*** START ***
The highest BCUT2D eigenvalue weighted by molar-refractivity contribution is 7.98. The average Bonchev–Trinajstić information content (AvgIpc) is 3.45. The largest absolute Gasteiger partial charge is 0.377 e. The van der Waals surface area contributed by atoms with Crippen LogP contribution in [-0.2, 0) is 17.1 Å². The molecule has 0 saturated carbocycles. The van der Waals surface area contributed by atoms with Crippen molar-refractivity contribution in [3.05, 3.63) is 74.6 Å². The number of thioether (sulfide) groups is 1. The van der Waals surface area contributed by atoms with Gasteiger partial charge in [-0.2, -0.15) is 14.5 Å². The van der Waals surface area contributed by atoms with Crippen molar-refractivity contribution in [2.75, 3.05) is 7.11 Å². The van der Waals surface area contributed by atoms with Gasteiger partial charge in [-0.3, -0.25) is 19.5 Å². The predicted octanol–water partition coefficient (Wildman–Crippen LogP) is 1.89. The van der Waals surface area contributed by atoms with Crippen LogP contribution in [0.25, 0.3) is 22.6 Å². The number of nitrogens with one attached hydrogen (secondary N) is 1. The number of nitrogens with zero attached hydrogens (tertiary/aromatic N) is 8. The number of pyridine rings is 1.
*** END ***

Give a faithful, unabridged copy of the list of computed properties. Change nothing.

The highest BCUT2D eigenvalue weighted by molar-refractivity contribution is 7.98. The average Bonchev–Trinajstić information content (AvgIpc) is 3.45. The largest absolute Gasteiger partial charge is 0.377 e. The van der Waals surface area contributed by atoms with Crippen LogP contribution in [-0.2, 0) is 17.1 Å². The molecule has 0 saturated carbocycles. The van der Waals surface area contributed by atoms with Crippen molar-refractivity contribution in [3.05, 3.63) is 74.6 Å². The number of thioether (sulfide) groups is 1. The van der Waals surface area contributed by atoms with Gasteiger partial charge in [-0.2, -0.15) is 14.5 Å². The van der Waals surface area contributed by atoms with Crippen molar-refractivity contribution in [2.75, 3.05) is 7.11 Å². The van der Waals surface area contributed by atoms with Gasteiger partial charge in [-0.3, -0.25) is 19.5 Å². The predicted octanol–water partition coefficient (Wildman–Crippen LogP) is 1.89. The van der Waals surface area contributed by atoms with Crippen LogP contribution in [0.25, 0.3) is 22.6 Å². The number of nitrogens with one attached hydrogen (secondary N) is 1. The number of nitrogens with zero attached hydrogens (tertiary/aromatic N) is 8. The number of pyridine rings is 1.